Those were the days

If like me you’ve not yet had your fill of New York nightlife photography from the 70s, Bob Colacello’s Out will be of interest to you. Featuring candid snapshots from the sixties and seventies that journalist Colacello took for his “Out” column in Andy Warhol’s Interview magazine, this new coffee table book is overflowing with the likes of Mick Jagger, Arnold Swarzenegger and Bianca Jagger in clubby yet intimate settings.

Colacello got his lucky break when, following a favourable review he’d written of Warhol’s film ‘Trash’, he was invited to become Interview’s diary writer. As he reveals to the Telegraph, ‘I learned working for Andy that there isn’t really the separation people think there is between society, the art world, the corporate elite, the European aristocracy. As you go higher up the social scale, they all kind of merge.’

Pretentious crap

Following on from my post about the increasing exclusivity of the luxury market, news reaches me of rather pretentious goings-on at Hermes. Following in the footsteps of Grace Kelly and Jane Birkin, the latest ‘celebrity’ figure to have an Hermes bag named after her is LA socialite Susan Casden. (Never heard of her? Me neither.) The ‘Susie Casden’ bag itself is gorgeous, a nicely manageable size with rounded edges and two cute front pockets in delicious Hermes burnt orange. But here’s the killer. The bag is made to order, and then, only available with Casden’s written consent. Could it be any more ridiculous? Or am I just jealous?


Coffee and cones

fortnum & Mason coffee and mini ice cream cone

When I first happened upon the revamped Fortnum & Mason store in Piccadilly, I practically recoiled in shock. What had they done? In their effort to modernise, all the character had been sapped out of the poor shop. A few months on and I decided to give it a second chance. To my surprise I discovered a gem. Parlour Restaurant on the first floor is a darling little ice-cream parlour, designed by David Collins (Madonna’s decorator no less) and decked out American diner style with a 50s Italian twist.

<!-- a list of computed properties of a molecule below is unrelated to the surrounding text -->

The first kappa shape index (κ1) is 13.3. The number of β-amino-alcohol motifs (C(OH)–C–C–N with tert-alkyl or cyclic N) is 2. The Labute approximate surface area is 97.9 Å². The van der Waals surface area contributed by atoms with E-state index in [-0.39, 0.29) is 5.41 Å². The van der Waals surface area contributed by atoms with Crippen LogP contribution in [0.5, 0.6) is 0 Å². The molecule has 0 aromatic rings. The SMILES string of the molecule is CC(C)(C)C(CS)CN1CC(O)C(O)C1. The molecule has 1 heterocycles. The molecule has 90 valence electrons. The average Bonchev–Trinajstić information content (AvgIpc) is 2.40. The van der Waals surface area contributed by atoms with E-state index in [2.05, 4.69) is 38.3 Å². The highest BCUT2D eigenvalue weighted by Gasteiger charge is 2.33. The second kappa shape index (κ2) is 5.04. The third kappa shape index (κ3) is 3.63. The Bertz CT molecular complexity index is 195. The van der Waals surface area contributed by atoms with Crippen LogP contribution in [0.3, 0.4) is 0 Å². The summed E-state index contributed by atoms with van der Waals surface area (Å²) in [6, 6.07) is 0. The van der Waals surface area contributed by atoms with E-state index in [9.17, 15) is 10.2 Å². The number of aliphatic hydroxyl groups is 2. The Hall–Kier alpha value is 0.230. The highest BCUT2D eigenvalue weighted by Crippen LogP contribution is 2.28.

The pistachio-green chairs work beautifully with the fondant-coloured china and floor-tiles, while neopolitan-hued lampshades coordinate very nicely indeed. But it’s not just about the decor. There’s a choice of fabulous ice-cream sundaes including a few alcoholic ones and great attention is paid to presentation. My favourite touch? The mini-sized ice-cream cones served with the capuccinos in their own little holder! Absolutely adorable.

On the cost of handbag rehab

Remember my vintage Celine ‘bourgeois bag’ I bought from Rellik in June? Well after barely a few outings, I realised one of the tiny screws from the clasp had come loose. Before I had a chance to get it mended, the wretched screw had fallen out altogether. I decided to take it to the Celine shop in Bond Street for a bit of handbag rehab. After admiring the bag, the sales lady agreed to send it to Paris for repair. Two weeks later she called to tell me the cost would be £60. “Sixty pounds? But all they have to do is replace a screw!” I wailed incredulously. “Why does that cost £60?” I told her not to bother with the repair and to just return the bag. She decided to find out the reason for the excessive charge and let me know. A few days later I had heard nowt. Eventually, after a bit of toing and froing I got a call. Celine had decided to fix the bag for free and it would be winging its way back into my arms shortly.

I have to say, at every turn, the staff at Celine were unfailingly polite and helpful (if a bit slow) and I’m thrilled that my experience resulted in a happy ending. But I have to question this business of high-end brands charging high-end repair fees for their goods. If you’re spending hundreds or thousands (in the case of Cartier watches and suchlike) of pounds on their goods, would it hurt their profits too much to throw in a free repair every once in a while?